FIGURE 4

    Network of Blue Book runs. A visualization of the 320 runs that connect the corresponding origin–destination pairs of the Blue Book forms a dense network of routes that overlaps, similar to the quarter mile radii (a). Across the network, density varies and is less dense closer to the six-mile boundary (b) then in Central London (c). This overlap also shows that more routes run through areas with higher irregularity in the street network (d) than areas of a more regular street network (e) in Central London
    Source: Adapted from Blue Book mapping by Prof Ed Manley, University of Leeds

    The Blue Book runs focus on connecting origin–destination pairs about three miles apart from each other. Since these are mostly main artery roads, they provide the main grid for efficient traveling between those origin–destination pairs. In contrast, minor roads and the areas between the Oranges and Lemons (i.e., main roads that are printed in yellow and orange in most maps) are learnt by studying the quarter-miles and linking the additional points in those areas (Figures 2a and 5b). Further understanding and flexible linking is gained from the Blue Book runs as students start considering continuations between them. For instance, one Blue Book run would have continued along a sequence of straight streets, but the run required a turn off from this straight sequence of streets to reach a destination. In contrast to the previous example, parts of a different run might continue straight, where the initial run required to turn off the straight sequence of roads. Both examples highlight the importance of the ability to flexibly use individual runs as part of the “bigger picture” (interview with K.T., Appendix S1).

    FIGURE 5

    The points of the Blue Book. Each origin–destination pair of the Blue Book is presented in relation to its quarter mile area. The origin of a run, here run 1 (a), Manor House Station, and the corresponding quarter mile radius (black circle) with additional eight other points of interest (numbered 1–8) are marked in a map. Labels are provided in a legend (left) and the most direct route (i.e., “run”) to the destination, including driving instructions (L on L: leave on left, L: left, R: right; F: forward) are listed on the right. The dense network of origin–destination pairs (b) results in an overlay of the neighboring quarter mile radii (black circles around purple arrows). For Manor House Station (purple circle) neighboring quarter-mile origins and destinations are highlighted in blue and red, respectively. These quarter-miles are covering the six-mile radius in London by linking places of interest through linking runs (c) as indicated by the dashed lines connecting run 1 (#) from Manor House Station and run 80 (!"), ending at Harringay Green Lanes Station.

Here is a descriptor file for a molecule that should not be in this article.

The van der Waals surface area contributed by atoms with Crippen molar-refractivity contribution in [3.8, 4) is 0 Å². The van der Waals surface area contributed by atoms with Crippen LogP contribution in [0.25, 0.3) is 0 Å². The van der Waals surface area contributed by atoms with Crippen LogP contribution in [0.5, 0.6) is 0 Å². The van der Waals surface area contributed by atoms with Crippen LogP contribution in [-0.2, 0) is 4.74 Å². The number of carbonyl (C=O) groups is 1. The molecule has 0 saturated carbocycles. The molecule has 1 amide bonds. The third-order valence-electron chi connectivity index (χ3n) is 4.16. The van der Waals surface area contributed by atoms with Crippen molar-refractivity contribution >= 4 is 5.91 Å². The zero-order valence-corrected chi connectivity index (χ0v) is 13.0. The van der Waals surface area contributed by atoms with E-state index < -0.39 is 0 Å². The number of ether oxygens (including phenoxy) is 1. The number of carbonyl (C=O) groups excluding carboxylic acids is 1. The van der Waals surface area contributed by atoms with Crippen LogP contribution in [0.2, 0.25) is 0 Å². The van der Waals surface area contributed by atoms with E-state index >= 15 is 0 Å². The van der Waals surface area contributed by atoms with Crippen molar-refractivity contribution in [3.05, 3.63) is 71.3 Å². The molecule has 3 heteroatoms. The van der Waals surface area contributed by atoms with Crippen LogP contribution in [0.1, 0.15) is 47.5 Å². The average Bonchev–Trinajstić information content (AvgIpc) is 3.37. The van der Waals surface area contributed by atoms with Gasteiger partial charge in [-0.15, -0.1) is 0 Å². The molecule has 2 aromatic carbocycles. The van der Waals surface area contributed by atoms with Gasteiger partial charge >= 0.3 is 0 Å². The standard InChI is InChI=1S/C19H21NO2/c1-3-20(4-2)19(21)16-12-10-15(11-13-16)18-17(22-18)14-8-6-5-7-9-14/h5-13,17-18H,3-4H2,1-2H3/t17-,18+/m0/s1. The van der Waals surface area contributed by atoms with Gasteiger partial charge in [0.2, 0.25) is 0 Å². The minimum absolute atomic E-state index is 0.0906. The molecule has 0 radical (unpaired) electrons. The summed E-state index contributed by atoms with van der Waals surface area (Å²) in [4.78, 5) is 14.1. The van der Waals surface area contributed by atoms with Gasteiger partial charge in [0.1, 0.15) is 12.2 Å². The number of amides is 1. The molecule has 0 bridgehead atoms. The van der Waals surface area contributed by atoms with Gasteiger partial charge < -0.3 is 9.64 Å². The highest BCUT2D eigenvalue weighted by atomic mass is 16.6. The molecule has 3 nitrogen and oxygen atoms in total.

Source: Figures are based on learning material from Taxi Trade Promotions

    Ultimately, they cover large distances across London as such a combination of knowledge enables trainee drivers to link the Blue Book runs efficiently where they intersect, or through minor roads of the quarter miles where no intersection is available (Figure 2c). Over time, links become more efficient as the Knowledge is “ingrained” and minor roads are integrated to create shortcuts where possible. At this point, the Blue Book is no longer perceived as a list of individual routes, but as an entire network of runs (interview with K.T., Appendix S1).

    4.2 Learning methods
    The progress that Knowledge students have to make from learning the first points and runs to flexibly plan routes all across London is supported through a range of learning techniques as listed in Table 1. These methods can be categorized into theoretical, map-related studies and practical, “in situ” experiences (interview with K.T., Appendix S1; Lordan, 2018). Both support the development of planning strategies that are later used in situations where route planning is required. These include practicing the planning of Blue Book runs and general runs with a “call over partner” (i.e., a Knowledge school study partner) in preparation for exams and when driving a taxi as a qualified driver.

    TABLE 1. Learning techniques used in Knowledge schools
    Learning technique Supported skill and knowledge
    (A) Map study Bird’s eye view:
    General use of maps
    Visualizing street network
    Relational knowledge of streets and areas
    Areal knowledge (e.g., quarter miles)
    Traffic rules (e.g., one-way systems, turning restrictions)
    Sequential order of streets
    Dumbbell methoda,b
    Relational knowledge of places
    Areal knowledge
    Linking runs
    Flexible and efficient route planning
    Cottoning up
    Efficient route planning
    Relational knowledge of places
    50% and 75% markers
    Efficient route planning
    Relational knowledge of places
    Memory techniquesa:
    Acronyms and mnemonics
    Short stories
    Method of loci
    Historical connections
    Personal connections
    Memorizing groups of streets in consecutive order (1–3)
    Relational knowledge of streets in an area (e.g., quarter miles) (4)
    Visualizing street network (4)
    Relation to personal memories (5)
    (B) In situ experience In-street view
    Traveling in street
    Sequential order of streets
    Mental simulation
    Visualizing places and streets
    Sequential order of streets
    (C) Combination of the above Bird’s eye and in-street view